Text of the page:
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Young v. Welch

Court of Appeals of Arkansas, Division III

December 14, 2016

BRITTNEY G. YOUNG AND CAREY YOUNG APPELLANTS
v.
JANE WELCH AND LARRY WELCH APPELLEES

         APPEAL FROM THE PULASKI COUNTY CIRCUIT COURT, SIXTH DIVISION [NO. 60CV-14-1413] HONORABLE TIMOTHY DAVIS FOX, JUDGE

         AFFIRMED

          Tona M. DeMers, for appellants.

          Matthews, Sanders & Sayes, P.A., by: William Roy Sanders and Gail O. Matthews, for appellees.

          PHILLIP T. WHITEAKER, Judge

         This appeal involves a default judgment against appellants Brittney and Carey Young that was obtained by appellees Jane and Larry Welch. The Youngs filed a motion to set aside the default judgment, which the Pulaski County Circuit Dourt denied. The Youngs appeal, raising several points. We affirm.

         I. Background

         The Welches wanted to build a home in North Little Rock, and they contracted with the Youngs for the construction. The Welches subsequently sued the Youngs for breach of contract, seeking damages of $58, 143.[1] The Welches attempted to serve the Youngs with the summons and complaint. After repeatedly attempting personal service and being unable to find a forwarding address, the Welches filed an affidavit for warning order. The Pulaski County Circuit Clerk issued a warning order, which was published in the North Little Rock Times. After the Youngs failed to respond to the warning order, the Welches filed a motion for default judgment against the Youngs, which the circuit court granted. The order granting default judgment also awarded the Welches the damages they sought, as well as attorney's fees and interest.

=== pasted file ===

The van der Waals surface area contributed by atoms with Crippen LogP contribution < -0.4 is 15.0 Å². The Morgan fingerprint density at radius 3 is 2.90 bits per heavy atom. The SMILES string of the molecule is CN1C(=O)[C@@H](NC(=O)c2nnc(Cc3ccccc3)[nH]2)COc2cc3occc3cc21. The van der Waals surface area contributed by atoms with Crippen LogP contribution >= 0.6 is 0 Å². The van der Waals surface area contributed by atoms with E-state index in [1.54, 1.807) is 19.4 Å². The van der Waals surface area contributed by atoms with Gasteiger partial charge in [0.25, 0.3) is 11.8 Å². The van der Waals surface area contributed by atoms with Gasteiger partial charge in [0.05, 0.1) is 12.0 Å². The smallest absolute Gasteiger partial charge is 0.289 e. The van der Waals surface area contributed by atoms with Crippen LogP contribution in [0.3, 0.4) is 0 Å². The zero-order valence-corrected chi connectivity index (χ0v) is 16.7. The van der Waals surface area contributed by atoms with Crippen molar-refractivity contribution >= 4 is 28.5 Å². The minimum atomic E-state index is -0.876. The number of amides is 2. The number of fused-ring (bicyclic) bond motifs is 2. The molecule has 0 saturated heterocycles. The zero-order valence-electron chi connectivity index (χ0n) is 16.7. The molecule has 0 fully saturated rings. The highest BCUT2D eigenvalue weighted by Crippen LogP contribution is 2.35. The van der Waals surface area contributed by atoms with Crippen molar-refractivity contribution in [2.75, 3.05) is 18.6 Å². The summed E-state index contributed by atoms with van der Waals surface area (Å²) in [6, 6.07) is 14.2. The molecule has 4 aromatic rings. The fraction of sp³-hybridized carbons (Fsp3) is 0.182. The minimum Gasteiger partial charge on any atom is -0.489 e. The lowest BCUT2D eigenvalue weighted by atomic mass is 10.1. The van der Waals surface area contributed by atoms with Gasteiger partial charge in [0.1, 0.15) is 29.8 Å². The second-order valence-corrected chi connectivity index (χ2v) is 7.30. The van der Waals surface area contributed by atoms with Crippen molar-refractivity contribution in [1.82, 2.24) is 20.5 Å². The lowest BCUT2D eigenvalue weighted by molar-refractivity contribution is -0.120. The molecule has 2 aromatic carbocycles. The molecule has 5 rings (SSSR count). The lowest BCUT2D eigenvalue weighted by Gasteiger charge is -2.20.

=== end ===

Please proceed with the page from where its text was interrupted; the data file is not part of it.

After obtaining the default judgment, the Welches filed a writ of garnishment. In response to this collection attempt, the Youngs filed a motion to set aside the default judgment and motion to quash garnishments.[2] In their motion to set aside the default judgment, the Youngs alleged that the Welches failed to make a diligent inquiry into their whereabouts prior to obtaining service by warning order, as is required by Arkansas Rule of Civil Procedure 4(f)(1) (2015). The circuit court denied the motion, and the Youngs filed a timely notice of appeal.

         II. Standard of Review

         Default judgments are governed by Rule 55 of the Arkansas Rules of Civil Procedure. Rule 55(c) sets forth the circumstances pursuant to which a court may set aside a default judgment:

The court may, upon motion, set aside a default judgment previously entered for the following reasons: (1) mistake, inadvertence, surprise, or excusable neglect; (2) the judgment is void; (3) fraud (whether heretofore denominated intrinsic or extrinsic), misrepresentation, or other misconduct of an adverse party; or (4) any other reason justifying relief from the operation of the judgment. The party seeking to have the judgment set aside must demonstrate a meritorious defense to the action; however, if the judgment is void, no other defense to the action need be shown.

Ark. R. Civ. P. 55(c) (2015).

         On appeal, the Youngs argue that the circuit court erred in refusing to set aside the default judgment because they were not properly served pursuant to Rule 4 of the Arkansas Rules of Civil Procedure, making the default judgment void under Rule 55(c)(2). In cases where the appellant claims that the judgment is void under Rule 55(c)(2), the appellate courts will review a trial court's denial of a motion to set ...


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